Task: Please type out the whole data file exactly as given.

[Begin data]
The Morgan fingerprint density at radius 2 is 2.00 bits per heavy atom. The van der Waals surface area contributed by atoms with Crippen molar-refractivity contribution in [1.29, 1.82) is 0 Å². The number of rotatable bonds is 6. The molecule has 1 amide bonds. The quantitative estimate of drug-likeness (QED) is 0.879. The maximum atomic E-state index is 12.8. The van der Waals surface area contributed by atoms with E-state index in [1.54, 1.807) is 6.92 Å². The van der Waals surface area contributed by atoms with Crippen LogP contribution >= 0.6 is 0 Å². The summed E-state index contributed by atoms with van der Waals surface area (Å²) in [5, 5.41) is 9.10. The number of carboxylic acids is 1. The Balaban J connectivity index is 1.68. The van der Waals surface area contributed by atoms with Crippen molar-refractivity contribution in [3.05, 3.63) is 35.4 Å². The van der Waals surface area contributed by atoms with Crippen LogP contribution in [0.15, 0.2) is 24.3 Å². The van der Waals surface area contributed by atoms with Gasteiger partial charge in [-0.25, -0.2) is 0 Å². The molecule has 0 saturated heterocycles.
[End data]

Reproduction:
The Morgan fingerprint density at radius 2 is 2.00 bits per heavy atom. The van der Waals surface area contributed by atoms with Crippen molar-refractivity contribution in [1.29, 1.82) is 0 Å². The number of rotatable bonds is 6. The molecule has 1 amide bonds. The quantitative estimate of drug-likeness (QED) is 0.879. The maximum atomic E-state index is 12.8. The van der Waals surface area contributed by atoms with E-state index in [1.54, 1.807) is 6.92 Å². The van der Waals surface area contributed by atoms with Crippen LogP contribution >= 0.6 is 0 Å². The summed E-state index contributed by atoms with van der Waals surface area (Å²) in [5, 5.41) is 9.10. The number of carboxylic acids is 1. The Balaban J connectivity index is 1.68. The van der Waals surface area contributed by atoms with Crippen molar-refractivity contribution in [3.05, 3.63) is 35.4 Å². The van der Waals surface area contributed by atoms with Crippen LogP contribution in [0.15, 0.2) is 24.3 Å². The van der Waals surface area contributed by atoms with Gasteiger partial charge in [-0.25, -0.2) is 0 Å². The molecule has 0 saturated heterocycles.